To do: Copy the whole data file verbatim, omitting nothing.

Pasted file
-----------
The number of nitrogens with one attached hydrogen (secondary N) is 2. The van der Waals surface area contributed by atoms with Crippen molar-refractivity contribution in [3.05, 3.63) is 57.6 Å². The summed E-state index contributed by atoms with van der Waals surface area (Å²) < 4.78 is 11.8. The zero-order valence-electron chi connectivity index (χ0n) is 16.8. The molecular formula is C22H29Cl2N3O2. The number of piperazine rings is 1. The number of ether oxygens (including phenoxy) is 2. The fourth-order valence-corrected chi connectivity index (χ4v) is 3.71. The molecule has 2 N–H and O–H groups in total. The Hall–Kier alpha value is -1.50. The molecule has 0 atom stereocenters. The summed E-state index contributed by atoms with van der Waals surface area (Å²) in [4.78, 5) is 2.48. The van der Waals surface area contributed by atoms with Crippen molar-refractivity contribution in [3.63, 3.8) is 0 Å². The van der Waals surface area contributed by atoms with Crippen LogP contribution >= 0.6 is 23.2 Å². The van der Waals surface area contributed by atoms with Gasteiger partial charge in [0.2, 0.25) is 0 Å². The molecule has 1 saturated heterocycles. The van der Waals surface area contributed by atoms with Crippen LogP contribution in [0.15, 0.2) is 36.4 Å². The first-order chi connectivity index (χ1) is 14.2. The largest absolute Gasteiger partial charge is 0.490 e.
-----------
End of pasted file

The number of nitrogens with one attached hydrogen (secondary N) is 2. The van der Waals surface area contributed by atoms with Crippen molar-refractivity contribution in [3.05, 3.63) is 57.6 Å². The summed E-state index contributed by atoms with van der Waals surface area (Å²) < 4.78 is 11.8. The zero-order valence-electron chi connectivity index (χ0n) is 16.8. The molecular formula is C22H29Cl2N3O2. The number of piperazine rings is 1. The number of ether oxygens (including phenoxy) is 2. The fourth-order valence-corrected chi connectivity index (χ4v) is 3.71. The molecule has 2 N–H and O–H groups in total. The Hall–Kier alpha value is -1.50. The molecule has 0 atom stereocenters. The summed E-state index contributed by atoms with van der Waals surface area (Å²) in [4.78, 5) is 2.48. The van der Waals surface area contributed by atoms with Crippen molar-refractivity contribution in [3.63, 3.8) is 0 Å². The van der Waals surface area contributed by atoms with Crippen LogP contribution >= 0.6 is 23.2 Å². The van der Waals surface area contributed by atoms with Gasteiger partial charge in [0.2, 0.25) is 0 Å². The molecule has 1 saturated heterocycles. The van der Waals surface area contributed by atoms with Crippen LogP contribution in [0.15, 0.2) is 36.4 Å². The first-order chi connectivity index (χ1) is 14.2. The largest absolute Gasteiger partial charge is 0.490 e.